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Prep Talk: Starpoint tennis goes from raw to well done

It's safe to say Starpoint's boys tennis players have shed the beginner label.

That's what happens when a bunch of athletes – who until two years ago had hardly ever picked up a racket – win a league championship.

The Spartans went 10-0 in ECIC III to clinch the program's first league championship since 2003 and its first since the Spartans' teams left the Niagara-Orleans League for the Erie County Interscholastic Conference during the mid-2000s. Starpoint also sent five competitors to this week's ECIC Tournament.

While it's not uncommon for coaches to recruit other athletes to fill spots on their teams, what the Spartans pulled off is quite attention-getting when you look at the numbers. This season's 20-man roster includes just one player whose primary sport is tennis.


That's fourth-year member and senior Jeff Edbauer, the team's first singles player.

The rest of the roster includes athletes who don't hold a racket all that often before spring. Some spike a ball, while others kick it. Some also are pretty adept at making plays with a stick, not a racket, in hand.

"Imagine a bunch of kids coming out that hadn't played softball or baseball, and you had to show them how to hold a bat or ball," longtime Starpoint coach Rob Olear said. "That's how this was.

"With the kids, I look at them and we even talk about it … I know this is your second sport or third sport. They just decided this is something they liked to do. This is just a special group."

How special?

Starpoint's unbeaten first doubles team includes a Division I volleyball recruit Campbell Schoenfeld and soccer player in Jonas Hauser. They earned a No. 9 seed in the ECIC Tournament.

Another doubles team formed for ECICs included a soccer (Max Balko) and hockey player (Josh Wildt) – who handled second and third singles respectively most of the season. Starpoint's unbeaten second doubles team featured two volleyball players, senior Derek Klemer and junior Victor Zhilevich.

These Starpoint athletes’ primary sports may not be tennis but it didn’t stop them from winning the league championship. (James P. McCoy/Buffalo News)

The roster includes six members of the volleyball team, five from soccer, four hockey players and a football player.

"It's cool that we were just a group of friends that wanted to do something fun together," Schoenfeld said. "We learned how to play. We've gotten better and we've come all this way."

Schoenfeld said Eric Schreader made a bet with Matt Drake during freshman year that if he didn't make the track team he'd try out for tennis. Schoenfeld joined them in their tennis quest, while they in turn convinced three other volleyball teammates to give tennis a try. They also convinced several of their friends – most of them athletes in other sports – to do the same.

"We tried out just to play for fun and we've stuck with it," Schoenfeld said. "It's nice to play a different sport. … We didn't have in mind winning the title."

They did it even though Olear said most players on the team hit roughly five to six times total during the entire offseason.

"They just want to stay in shape," said Olear, a member of the school's athletic wall of fame who has been a part of seven of the Spartans' nine championship teams – including three during his scholastic playing days. "It's crazy. They're just athletes. Their main things are these other sports but they came out for the team and turned out to be something special."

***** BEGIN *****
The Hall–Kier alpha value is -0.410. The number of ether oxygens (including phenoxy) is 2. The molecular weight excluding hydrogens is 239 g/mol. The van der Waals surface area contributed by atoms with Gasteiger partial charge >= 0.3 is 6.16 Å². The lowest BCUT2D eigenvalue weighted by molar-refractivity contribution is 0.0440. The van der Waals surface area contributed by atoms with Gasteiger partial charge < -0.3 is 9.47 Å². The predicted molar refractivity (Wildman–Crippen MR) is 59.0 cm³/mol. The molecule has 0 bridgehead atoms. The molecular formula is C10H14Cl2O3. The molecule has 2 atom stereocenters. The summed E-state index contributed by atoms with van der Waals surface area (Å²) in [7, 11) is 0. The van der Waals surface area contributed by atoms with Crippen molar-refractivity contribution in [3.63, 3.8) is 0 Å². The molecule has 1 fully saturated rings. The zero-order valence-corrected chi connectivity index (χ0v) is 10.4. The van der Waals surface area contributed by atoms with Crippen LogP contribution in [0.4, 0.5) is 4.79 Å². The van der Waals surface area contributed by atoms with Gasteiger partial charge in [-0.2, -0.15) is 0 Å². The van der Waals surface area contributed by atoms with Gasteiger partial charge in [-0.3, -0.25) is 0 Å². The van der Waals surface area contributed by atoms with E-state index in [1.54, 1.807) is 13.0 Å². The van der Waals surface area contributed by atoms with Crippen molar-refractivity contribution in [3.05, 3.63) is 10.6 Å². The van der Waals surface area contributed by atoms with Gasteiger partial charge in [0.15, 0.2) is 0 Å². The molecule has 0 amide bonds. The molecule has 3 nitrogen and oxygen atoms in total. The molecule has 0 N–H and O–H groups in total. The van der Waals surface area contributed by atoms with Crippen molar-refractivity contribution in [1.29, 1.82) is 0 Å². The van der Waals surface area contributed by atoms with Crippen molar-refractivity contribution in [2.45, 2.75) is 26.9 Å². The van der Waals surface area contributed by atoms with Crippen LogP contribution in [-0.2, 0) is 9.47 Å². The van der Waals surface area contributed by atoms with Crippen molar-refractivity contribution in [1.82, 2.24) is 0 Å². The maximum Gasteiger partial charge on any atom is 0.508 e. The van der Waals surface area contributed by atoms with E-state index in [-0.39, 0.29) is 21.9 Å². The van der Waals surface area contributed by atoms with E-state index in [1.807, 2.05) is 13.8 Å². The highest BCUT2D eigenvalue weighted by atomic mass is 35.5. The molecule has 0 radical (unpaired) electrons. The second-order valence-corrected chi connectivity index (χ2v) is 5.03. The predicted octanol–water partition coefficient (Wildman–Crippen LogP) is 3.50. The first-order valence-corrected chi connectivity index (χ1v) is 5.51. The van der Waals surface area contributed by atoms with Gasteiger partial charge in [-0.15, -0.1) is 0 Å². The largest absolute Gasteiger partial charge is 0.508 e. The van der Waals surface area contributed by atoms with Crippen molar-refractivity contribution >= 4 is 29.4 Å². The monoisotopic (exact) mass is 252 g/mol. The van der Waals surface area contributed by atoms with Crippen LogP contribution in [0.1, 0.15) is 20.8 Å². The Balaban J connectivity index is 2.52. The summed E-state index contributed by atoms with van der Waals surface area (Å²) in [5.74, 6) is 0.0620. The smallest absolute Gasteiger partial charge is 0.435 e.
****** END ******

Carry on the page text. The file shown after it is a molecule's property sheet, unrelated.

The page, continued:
The group not only turned into a championship unit but also perhaps saved the program. Two years ago, Olear wasn't sure there would be enough kids to come out for the team. Sure, he had two with tennis experience slated to come out but would anyone else show up for that first tryout?

To borrow a WWE fan chant: "Yes, yes, yes."

Thirty-two other student-athletes showed up, eager to step outside their comfort zone.

"It was a really scary time," Olear said. "I kept thinking, 'What am I going to do?' But once we got going, these guys picked it up so fast. … We had a couple practices and they just did what I asked them to do and nobody does that off the bat. I thought this could be something special."

The Spartans went 6-6 that season. They followed that with another 6-6 campaign, but the double teams won all their head-to-head matches against league competition – including the really tough teams.

They showed signs of being able to do better than finish .500. They showed they could perhaps be a division contender – forcing Olear to make a tough decision heading into 2017. He trimmed the roster to 20 to aid in player development as Starpoint doesn't have a junior varsity team nor does Olear have any assistants.

Olear said it has helped as he went from teaching basic fundamentals to different strategies to use in matches.

Starpoint is an aggressive serve-and-volley team as Olear finds ways to put his players in positions of strength in doubles matches. They also have a knack of remaining composed, even when they are trailing. There have been several instances where players have rallied to win.

"He gets them to work together," Sweet Home coach Brian Koziol said of Olear. "When you get that core group, something special can happen and that's happened with Rob's group."

Most of that group will be  back next year looking to do what it's been doing since 2015.

Listen. Learn. Work. Have fun.

"I've had teams loaded with much better tennis players (in terms of techniques) but the No. 1 aspect with these guys coaching is raw talent," Olear said. "They come in and ask 'What do I do coach?'

"It's fun to coach them."

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